Do Riek’s Rebels Have Incentive To Sign A Peace Agreement?

"If asset freeze is instituted, the logic goes that those around Kiir would get more serious about listening to the West and its IGAD allies, and sign peace. Riek is aware that those in his camp may be less affected by asset freeze than those around Kiir"

By Joseph de Tuombuk*

As the U.S. President, Barack Obama, wraps his visit to East Africa, there’s a renewed sense to inject much-needed impetus into the flagging peace talks aimed at resolving South Sudan conflict. It appears that the U.S. is focusing its effort on allies of the government and rebels, Uganda and Sudan, respectively, to drive home the message that maybe it is time to sign the peace deal, or else we will withdraw support. Uganda may prevail upon President Salva Kiir to sign what may a slightly favorable peace than putting meager resources on a prohibitively expensive effort to outright winning of the war. Since the West has effectively muzzled Kiir’s ability to actively engage in offensives, the chances of Kiir defeating insurgency are dwindling. So, it may not take much to convince Kiir to take what is on the table and postpone the fight until election time. But does Riek Machar have any incentive to sign any peace agreement any time soon?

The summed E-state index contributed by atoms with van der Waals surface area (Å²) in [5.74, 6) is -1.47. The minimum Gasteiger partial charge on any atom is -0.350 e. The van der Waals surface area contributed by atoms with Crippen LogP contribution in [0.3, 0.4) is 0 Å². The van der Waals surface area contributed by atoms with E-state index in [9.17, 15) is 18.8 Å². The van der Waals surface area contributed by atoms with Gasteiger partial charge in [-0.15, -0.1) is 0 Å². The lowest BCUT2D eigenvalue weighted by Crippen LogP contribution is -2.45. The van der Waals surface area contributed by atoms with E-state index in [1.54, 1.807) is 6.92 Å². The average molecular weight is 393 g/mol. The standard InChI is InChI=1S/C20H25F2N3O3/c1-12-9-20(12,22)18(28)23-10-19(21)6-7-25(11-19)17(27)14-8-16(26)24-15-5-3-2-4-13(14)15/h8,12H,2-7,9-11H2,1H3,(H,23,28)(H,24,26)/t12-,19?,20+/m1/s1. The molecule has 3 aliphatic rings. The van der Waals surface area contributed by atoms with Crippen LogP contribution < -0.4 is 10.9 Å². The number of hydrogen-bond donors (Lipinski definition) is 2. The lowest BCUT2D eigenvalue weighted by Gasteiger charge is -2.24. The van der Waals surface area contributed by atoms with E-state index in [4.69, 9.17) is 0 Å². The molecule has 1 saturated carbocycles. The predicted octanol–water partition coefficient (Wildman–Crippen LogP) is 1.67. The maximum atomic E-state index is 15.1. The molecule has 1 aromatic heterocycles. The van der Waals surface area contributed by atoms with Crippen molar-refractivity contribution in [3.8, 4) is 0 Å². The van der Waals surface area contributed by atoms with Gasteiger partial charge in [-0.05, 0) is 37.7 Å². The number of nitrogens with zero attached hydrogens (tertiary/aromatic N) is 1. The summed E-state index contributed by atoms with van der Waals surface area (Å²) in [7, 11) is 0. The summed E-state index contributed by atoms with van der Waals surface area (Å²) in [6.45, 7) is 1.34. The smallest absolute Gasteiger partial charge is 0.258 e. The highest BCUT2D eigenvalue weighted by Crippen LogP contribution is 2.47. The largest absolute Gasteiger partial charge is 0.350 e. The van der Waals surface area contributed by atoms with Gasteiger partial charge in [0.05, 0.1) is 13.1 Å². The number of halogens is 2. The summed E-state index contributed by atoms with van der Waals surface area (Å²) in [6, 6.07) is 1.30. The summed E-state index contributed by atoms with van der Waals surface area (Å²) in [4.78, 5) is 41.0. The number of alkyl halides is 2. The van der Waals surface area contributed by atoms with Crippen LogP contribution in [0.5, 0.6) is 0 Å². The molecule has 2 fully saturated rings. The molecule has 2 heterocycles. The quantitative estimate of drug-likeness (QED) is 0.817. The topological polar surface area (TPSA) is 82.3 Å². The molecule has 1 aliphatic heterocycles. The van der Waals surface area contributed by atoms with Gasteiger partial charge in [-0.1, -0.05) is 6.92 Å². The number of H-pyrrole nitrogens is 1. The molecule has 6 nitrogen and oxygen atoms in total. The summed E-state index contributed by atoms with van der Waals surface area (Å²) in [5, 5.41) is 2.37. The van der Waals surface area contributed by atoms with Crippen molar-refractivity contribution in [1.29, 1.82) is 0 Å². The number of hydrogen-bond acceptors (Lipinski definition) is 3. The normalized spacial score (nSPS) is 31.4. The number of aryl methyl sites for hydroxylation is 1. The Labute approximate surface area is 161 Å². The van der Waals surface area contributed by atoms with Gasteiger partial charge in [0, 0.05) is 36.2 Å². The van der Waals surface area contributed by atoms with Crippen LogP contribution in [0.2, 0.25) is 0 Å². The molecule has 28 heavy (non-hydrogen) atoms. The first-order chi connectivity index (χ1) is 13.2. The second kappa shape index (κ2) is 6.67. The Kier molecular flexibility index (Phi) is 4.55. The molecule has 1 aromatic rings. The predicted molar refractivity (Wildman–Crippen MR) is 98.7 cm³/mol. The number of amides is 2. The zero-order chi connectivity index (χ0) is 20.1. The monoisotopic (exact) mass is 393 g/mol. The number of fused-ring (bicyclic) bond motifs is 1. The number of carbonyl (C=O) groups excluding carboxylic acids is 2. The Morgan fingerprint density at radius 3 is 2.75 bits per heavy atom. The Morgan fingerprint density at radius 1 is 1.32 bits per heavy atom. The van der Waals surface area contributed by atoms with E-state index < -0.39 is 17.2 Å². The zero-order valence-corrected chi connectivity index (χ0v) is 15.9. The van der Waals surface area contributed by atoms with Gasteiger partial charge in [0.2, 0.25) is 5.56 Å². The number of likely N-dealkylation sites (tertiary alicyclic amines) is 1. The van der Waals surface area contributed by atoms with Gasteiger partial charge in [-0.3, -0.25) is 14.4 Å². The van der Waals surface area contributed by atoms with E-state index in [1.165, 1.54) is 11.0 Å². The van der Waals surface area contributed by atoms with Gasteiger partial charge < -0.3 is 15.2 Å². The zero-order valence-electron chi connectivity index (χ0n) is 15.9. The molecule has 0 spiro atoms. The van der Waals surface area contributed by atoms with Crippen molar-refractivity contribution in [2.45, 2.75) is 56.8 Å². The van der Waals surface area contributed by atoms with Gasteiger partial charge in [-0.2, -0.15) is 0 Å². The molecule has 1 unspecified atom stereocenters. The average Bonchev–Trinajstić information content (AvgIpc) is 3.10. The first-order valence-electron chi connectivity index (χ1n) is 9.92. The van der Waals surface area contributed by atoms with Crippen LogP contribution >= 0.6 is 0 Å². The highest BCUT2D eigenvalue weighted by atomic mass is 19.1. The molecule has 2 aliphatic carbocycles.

While Uganda may convince its Juba ally to sign peace, Sudan sees no utility in convincing rebels to sign a peace. It may actually encourage them to continue fighting in the hope that with rebels controlling South Sudan, the odds of Khartoum defeating its own myriad of insurgencies may improve. Khartoum would also like to get something in return for throwing the Riek’s insurgency under the bus. If the deal is attractive enough, Khartoum may withdraw support, which in turn will spell the death to rebellion. For now, Khartoum has no incentives to convince Riek that it is high time to sign peace. The price has to be right and Khartoum as a long list of things Obama ought to offer to change its behavior (lifting of sanctions, removable from list of terror sponsors, dropping the pesky ICC indictment that has caused President Bashir some sleepless nights on clandestine foreign trips and the list goes on).